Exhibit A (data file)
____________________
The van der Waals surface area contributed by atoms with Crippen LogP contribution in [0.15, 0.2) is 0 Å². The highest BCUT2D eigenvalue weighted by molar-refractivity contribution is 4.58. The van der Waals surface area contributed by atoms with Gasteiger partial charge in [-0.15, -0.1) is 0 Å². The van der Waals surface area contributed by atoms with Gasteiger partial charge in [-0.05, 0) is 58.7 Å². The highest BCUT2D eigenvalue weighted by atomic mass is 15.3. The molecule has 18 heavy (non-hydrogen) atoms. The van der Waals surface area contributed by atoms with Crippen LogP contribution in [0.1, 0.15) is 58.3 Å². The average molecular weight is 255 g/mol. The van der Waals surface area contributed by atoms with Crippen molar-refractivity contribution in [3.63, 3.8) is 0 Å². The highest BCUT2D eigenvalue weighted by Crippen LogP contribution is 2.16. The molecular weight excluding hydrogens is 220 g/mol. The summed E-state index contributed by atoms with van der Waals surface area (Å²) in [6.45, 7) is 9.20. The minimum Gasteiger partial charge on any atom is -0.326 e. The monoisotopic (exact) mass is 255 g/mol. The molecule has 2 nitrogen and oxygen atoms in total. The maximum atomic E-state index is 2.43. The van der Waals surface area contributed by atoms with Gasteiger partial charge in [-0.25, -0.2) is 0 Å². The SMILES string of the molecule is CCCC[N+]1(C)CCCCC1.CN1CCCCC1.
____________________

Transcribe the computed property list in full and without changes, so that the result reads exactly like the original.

The van der Waals surface area contributed by atoms with Crippen LogP contribution in [0.15, 0.2) is 0 Å². The highest BCUT2D eigenvalue weighted by molar-refractivity contribution is 4.58. The van der Waals surface area contributed by atoms with Gasteiger partial charge in [-0.15, -0.1) is 0 Å². The van der Waals surface area contributed by atoms with Gasteiger partial charge in [-0.05, 0) is 58.7 Å². The highest BCUT2D eigenvalue weighted by atomic mass is 15.3. The molecule has 18 heavy (non-hydrogen) atoms. The van der Waals surface area contributed by atoms with Crippen LogP contribution in [0.1, 0.15) is 58.3 Å². The average molecular weight is 255 g/mol. The van der Waals surface area contributed by atoms with Crippen molar-refractivity contribution in [3.63, 3.8) is 0 Å². The highest BCUT2D eigenvalue weighted by Crippen LogP contribution is 2.16. The molecular weight excluding hydrogens is 220 g/mol. The summed E-state index contributed by atoms with van der Waals surface area (Å²) in [6.45, 7) is 9.20. The minimum Gasteiger partial charge on any atom is -0.326 e. The monoisotopic (exact) mass is 255 g/mol. The molecule has 2 nitrogen and oxygen atoms in total. The maximum atomic E-state index is 2.43. The van der Waals surface area contributed by atoms with Gasteiger partial charge in [-0.25, -0.2) is 0 Å². The SMILES string of the molecule is CCCC[N+]1(C)CCCCC1.CN1CCCCC1.